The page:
Contrast via focus: we’re drawn to whatever is in focus. This type of contrast is almost always used to differentiate the subject in close-up shots. Incidentally, this technique did not exist in painting prior to the invention of photography.
Contrast via depth and perspective: our eyes are naturally inclined to follow perspective lines within an image (which often converge to a single point), so we focus on a character in the direction that the lines are pointing.
Contrast via guides: our eyes tend to follow the direction of lines, whatever type they might be.
A general principle for all these types of contrast: as a cinematographer, look at what you’re most attracted to in the frame. The audience will also probably be most attracted to it.
Another important aspect of composition is whether the image is balanced. A balanced image has straight horizon lines and an equivalent amount of compositional elements on each side, and it helps create a feeling of tranquility and comfort for the audience. Meanwhile, an unbalanced image can be created using either a disproportionate amount of contrast on one side of the image, or with a tilted horizon line.
It’s a good idea to avoid using an unbalanced image unless there’s a good reason to have it. However, they can be used intentionally to create a feeling of disruption for the audience, or in some cases even a feeling of exhilaration.
Toby provided a helpful anecdote for cinematographers grappling with these concepts: for classical narrative filmmaking, we always want to let the story win over the imagery. No matter how magnificent the individual shots are in a film, most audience members will remember it for its story, so the cinematography must help to communicate it as effectively as possible.
Another important principle of composition is talking space. For most close-ups of someone talking, the character’s face should be placed on the left or right side of the frame, and the opposite side of the frame should contain no distractions. For instance, if another face is in the frame in this type of shot, it is usually out of focus. This principle helps audiences grasp what the character is saying without being distracted by the shot itself.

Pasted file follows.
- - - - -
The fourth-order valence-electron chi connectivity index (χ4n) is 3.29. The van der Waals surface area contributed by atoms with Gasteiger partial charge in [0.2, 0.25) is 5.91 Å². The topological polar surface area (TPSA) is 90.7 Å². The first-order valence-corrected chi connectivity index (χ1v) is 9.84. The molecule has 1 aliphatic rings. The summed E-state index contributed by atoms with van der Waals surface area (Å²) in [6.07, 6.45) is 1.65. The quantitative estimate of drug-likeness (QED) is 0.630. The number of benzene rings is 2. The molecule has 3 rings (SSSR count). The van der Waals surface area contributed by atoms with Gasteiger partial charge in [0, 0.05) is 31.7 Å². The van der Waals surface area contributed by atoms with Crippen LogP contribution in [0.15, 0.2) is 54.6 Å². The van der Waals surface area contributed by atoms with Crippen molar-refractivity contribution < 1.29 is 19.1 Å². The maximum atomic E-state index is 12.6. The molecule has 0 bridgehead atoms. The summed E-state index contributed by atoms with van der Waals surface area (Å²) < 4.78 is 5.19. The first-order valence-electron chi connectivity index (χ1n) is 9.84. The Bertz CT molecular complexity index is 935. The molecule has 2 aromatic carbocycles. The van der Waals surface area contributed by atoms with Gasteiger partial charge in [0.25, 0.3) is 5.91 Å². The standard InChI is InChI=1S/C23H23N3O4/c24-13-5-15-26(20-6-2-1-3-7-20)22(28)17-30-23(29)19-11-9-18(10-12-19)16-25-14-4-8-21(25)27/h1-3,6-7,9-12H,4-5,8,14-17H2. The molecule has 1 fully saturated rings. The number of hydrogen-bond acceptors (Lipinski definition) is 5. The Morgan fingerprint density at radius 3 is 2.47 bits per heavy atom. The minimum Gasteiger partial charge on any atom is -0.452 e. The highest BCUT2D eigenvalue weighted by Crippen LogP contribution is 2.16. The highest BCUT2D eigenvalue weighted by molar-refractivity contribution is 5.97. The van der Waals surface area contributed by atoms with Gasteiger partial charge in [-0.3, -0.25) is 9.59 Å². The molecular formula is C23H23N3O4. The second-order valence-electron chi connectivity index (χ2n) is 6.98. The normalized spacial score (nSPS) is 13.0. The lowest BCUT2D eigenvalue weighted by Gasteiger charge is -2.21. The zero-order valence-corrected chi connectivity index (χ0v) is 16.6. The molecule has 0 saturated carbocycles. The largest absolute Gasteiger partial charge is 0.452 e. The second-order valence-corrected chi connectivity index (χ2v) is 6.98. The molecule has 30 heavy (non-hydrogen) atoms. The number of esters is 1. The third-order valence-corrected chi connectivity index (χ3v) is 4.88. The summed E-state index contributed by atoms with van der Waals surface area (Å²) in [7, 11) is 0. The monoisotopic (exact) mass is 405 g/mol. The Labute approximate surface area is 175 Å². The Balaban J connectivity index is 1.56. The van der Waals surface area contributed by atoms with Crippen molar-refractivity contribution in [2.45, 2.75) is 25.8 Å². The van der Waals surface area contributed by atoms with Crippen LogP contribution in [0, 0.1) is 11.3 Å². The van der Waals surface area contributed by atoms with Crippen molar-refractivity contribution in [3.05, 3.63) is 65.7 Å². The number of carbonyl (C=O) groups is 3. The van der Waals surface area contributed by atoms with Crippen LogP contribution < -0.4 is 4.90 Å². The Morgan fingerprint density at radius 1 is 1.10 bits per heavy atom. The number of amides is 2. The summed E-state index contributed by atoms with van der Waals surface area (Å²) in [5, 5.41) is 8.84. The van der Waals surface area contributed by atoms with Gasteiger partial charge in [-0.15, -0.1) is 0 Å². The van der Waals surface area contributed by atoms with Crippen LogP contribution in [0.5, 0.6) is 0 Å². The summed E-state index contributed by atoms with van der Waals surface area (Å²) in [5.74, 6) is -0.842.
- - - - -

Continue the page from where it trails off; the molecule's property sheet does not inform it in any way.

A similar principle is movement space. If the primary subject in a shot is moving, it helps draw attention to the motion if the space in front of the subject is free of distracting areas of contrast. For instance, most shots that depict a moving car leave empty space in front of it.
A final important principle is that of the golden ratio. A mathematical pattern found everywhere in nature, it dictates that the most aesthetically pleasing images tend to be based on rectangles whose side lengths A and B follow the ratio A : B = (A + B) : A. A simplification of this principle, designed for photography, is known as the Rule of Thirds, and it states that the subject of an image should ideally be places on one of the intersection points of grid lines dividing the frame into equal thirds both horizontally and vertically.
The best illustration I could find of both these concepts is this video deconstructing the golden ratio-derived cinematography of Paul Thomas Anderson’s film There Will Be Blood. It’s well worth six minutes if you’re struggling with these principles.